Burt Kennedy

Burt Kennedy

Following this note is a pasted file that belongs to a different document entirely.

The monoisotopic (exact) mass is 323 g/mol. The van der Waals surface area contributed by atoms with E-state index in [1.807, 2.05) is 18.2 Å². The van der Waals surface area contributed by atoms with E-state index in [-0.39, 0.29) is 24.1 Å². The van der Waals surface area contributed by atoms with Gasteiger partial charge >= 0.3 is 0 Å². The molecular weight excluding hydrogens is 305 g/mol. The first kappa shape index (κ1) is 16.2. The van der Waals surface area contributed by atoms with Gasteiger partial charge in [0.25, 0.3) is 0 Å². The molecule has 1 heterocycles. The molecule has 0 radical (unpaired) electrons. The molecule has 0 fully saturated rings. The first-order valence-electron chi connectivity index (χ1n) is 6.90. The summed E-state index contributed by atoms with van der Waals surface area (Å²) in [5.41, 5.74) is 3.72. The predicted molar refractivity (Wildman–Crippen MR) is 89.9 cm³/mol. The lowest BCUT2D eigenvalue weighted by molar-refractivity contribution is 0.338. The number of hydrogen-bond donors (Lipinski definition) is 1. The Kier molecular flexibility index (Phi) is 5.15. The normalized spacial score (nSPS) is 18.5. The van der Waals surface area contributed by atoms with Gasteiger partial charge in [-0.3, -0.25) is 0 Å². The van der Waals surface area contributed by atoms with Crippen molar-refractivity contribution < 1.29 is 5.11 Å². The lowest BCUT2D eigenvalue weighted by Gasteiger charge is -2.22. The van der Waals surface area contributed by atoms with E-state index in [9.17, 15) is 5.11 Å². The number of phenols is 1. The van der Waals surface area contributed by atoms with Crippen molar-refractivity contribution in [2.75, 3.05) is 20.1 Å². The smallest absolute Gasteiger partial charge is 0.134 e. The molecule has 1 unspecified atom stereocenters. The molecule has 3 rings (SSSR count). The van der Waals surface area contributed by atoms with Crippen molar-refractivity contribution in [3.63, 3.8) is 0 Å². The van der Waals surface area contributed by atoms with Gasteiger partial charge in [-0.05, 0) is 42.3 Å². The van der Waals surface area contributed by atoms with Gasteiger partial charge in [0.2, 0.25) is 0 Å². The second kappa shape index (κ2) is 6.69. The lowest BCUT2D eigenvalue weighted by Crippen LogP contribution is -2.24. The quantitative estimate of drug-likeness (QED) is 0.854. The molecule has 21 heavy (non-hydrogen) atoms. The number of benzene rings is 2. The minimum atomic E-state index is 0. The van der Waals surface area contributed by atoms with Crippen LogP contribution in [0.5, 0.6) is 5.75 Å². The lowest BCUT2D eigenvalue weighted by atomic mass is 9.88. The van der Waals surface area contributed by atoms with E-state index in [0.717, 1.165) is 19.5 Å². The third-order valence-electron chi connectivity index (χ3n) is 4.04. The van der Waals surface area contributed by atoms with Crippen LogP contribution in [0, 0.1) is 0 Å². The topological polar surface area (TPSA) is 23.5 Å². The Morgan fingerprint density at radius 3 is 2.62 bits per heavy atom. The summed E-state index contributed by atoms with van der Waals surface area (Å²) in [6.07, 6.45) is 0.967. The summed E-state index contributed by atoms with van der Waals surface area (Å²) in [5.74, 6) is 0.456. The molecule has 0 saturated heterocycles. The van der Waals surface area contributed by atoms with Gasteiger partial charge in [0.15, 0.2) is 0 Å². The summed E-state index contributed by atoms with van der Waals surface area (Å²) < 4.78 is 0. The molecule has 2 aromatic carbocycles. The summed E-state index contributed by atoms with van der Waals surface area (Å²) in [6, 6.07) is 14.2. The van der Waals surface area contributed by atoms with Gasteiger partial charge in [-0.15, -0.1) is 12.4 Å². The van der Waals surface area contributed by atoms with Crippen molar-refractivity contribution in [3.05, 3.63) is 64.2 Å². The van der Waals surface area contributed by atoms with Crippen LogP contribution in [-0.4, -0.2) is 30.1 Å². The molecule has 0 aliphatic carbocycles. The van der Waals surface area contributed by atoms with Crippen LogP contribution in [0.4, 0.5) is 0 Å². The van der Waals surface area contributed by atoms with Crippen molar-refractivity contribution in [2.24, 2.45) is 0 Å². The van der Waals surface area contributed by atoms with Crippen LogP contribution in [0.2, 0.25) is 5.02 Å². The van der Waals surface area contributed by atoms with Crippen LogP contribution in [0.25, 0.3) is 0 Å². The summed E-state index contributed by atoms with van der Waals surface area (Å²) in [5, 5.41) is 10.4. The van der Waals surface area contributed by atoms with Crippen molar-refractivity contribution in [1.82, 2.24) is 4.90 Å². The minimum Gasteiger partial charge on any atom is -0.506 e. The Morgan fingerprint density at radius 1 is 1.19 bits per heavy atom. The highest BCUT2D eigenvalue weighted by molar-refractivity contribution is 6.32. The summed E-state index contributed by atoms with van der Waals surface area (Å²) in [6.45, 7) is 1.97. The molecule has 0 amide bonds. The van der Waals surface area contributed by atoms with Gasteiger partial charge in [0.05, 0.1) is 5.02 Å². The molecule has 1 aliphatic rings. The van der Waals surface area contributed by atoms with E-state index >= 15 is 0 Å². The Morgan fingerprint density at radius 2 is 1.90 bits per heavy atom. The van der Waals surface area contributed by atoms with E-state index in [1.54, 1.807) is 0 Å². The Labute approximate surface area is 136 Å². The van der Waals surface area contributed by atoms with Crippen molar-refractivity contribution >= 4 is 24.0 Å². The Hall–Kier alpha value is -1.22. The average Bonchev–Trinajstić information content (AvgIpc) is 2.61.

Kennedy's traditional action fare brandished occasional laconic comic touches, but it was really with "The Rounders" (1965) and its spin-off TV series that comedy came to the fore in his work. "The War Wagon" (1967) basked in the by-play between John Wayne and Kirk Douglas, and by the time Kennedy made the popular "Support Your Local Sheriff" (1969) and its enjoyable sequel, "Support Your Local Gunfighter" (1971) he had firmly moved into spoof territory.TV-movies dominated Kennedy's credits from the 70s on; "Kate Bliss and the Ticker Tape Kid" (1978) and "More Wild, Wild West" (1980) are typical of the light touch he brought to the small screen during this period. The broadly handled Hulk Hogan action feature "Suburban Commando" (1991) played up Kennedy's jokey side, but his elegiac TV-saga "Once Upon a Texas Train" (1988), with Willie Nelson as an aging outlaw and Richard Widmark as a former Texas ranger, showed that Kennedy's earlier affectionate sobriety had not left him entirely.